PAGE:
p.s. I didn't love this photo when I first saw it. It freaked me out. I thought I looked fat. Honestly. Then Stacie asked permission to post it to the entire Universe with her blog about being Awesome. How could I say no? So I did my best Lena "I'm a badass" Dunham impression and said yes. And figured, I'll pretend I'm ok with it and maybe I'll just become ok with it. And you know what happened? I got ok with it. I love this photo now. I love it in the way I love Lena Dunham. And I'm currently writing a book that's kind of a memoirish jumble of stories, tall and small tales. Some true. And I may even call it Flawed and make this the jacket cover. Cause I'm inspired by Stacie and Lena. And if I act like a badass, even if I don't always feel like one, maybe I'll just become one...isn't that how this whole thing works?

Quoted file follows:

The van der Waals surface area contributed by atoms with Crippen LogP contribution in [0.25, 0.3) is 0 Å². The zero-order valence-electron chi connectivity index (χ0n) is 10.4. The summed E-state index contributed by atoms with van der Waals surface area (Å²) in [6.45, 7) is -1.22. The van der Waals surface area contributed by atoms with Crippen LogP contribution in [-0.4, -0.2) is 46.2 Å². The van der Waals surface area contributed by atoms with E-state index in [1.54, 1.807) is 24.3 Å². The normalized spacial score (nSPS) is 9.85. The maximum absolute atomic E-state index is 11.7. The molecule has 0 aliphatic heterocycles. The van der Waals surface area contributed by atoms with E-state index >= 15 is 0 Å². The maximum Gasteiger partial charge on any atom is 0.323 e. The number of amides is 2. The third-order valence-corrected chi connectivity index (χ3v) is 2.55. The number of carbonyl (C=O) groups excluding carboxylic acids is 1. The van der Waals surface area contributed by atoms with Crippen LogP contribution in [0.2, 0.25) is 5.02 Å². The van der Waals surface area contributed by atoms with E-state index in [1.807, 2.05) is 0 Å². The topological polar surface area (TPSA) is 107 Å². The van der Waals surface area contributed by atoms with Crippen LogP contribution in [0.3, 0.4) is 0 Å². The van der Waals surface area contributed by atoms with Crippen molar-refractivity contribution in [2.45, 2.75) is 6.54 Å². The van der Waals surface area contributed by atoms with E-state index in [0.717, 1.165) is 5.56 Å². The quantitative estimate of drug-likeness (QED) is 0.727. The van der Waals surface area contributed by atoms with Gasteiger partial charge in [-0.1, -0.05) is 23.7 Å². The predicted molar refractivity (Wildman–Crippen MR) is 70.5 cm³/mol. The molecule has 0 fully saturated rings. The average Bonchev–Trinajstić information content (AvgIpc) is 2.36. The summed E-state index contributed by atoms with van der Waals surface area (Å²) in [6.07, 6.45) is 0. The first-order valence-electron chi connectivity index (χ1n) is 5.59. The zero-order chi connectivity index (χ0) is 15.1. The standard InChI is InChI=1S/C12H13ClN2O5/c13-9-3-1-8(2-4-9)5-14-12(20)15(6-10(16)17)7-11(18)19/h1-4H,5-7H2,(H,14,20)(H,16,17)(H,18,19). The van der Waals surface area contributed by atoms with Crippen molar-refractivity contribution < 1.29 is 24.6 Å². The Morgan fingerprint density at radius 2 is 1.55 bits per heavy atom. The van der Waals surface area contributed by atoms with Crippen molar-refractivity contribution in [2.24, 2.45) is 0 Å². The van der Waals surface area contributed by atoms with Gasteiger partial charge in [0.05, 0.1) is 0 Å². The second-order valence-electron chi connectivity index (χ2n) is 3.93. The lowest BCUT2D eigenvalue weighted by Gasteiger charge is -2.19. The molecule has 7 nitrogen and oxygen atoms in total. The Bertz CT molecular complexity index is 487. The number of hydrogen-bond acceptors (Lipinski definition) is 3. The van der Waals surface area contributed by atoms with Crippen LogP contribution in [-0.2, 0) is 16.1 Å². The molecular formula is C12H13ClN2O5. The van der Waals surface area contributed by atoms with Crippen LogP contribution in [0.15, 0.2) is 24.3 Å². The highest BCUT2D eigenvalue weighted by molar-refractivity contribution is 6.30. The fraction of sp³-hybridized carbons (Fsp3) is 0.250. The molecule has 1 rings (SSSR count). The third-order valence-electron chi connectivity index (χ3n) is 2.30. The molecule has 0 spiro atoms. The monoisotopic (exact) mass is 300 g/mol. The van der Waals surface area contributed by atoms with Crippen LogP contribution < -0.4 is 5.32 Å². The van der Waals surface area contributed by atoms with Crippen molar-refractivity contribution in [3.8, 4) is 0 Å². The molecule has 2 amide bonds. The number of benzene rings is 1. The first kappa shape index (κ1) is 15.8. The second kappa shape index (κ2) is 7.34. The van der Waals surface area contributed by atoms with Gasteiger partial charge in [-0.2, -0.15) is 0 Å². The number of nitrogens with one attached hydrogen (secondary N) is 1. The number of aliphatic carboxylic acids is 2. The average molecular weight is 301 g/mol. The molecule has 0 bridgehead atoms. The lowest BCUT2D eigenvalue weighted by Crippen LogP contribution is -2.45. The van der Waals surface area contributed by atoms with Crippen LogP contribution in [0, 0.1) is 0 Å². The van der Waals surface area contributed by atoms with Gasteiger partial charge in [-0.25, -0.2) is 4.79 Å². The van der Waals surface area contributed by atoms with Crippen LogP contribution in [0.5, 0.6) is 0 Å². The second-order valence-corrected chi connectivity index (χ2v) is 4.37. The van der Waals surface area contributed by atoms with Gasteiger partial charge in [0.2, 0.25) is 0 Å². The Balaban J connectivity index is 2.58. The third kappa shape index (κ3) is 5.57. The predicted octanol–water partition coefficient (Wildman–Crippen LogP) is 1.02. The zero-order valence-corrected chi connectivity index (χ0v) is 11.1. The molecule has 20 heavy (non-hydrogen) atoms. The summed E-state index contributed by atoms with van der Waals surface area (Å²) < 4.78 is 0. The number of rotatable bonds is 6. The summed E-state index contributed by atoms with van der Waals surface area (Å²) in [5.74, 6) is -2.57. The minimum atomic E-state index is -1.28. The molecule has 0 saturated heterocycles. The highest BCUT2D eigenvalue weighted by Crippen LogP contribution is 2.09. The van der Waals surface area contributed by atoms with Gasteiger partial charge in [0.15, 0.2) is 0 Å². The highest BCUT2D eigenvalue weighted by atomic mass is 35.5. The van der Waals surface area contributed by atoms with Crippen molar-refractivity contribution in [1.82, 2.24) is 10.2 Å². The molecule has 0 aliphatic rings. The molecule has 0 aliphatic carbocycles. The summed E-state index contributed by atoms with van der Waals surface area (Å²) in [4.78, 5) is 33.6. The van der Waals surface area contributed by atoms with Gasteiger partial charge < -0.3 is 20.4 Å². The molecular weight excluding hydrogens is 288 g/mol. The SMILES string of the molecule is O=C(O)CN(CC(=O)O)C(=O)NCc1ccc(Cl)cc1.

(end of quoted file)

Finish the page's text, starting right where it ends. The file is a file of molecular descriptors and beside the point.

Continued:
Tuesday, September 2, 2014

The Grand Ole Opry

I'm about to name drop, but it's not for the usual purpose of name-dropping. It's a gratitude post. Or at least that's my intention. Here we go....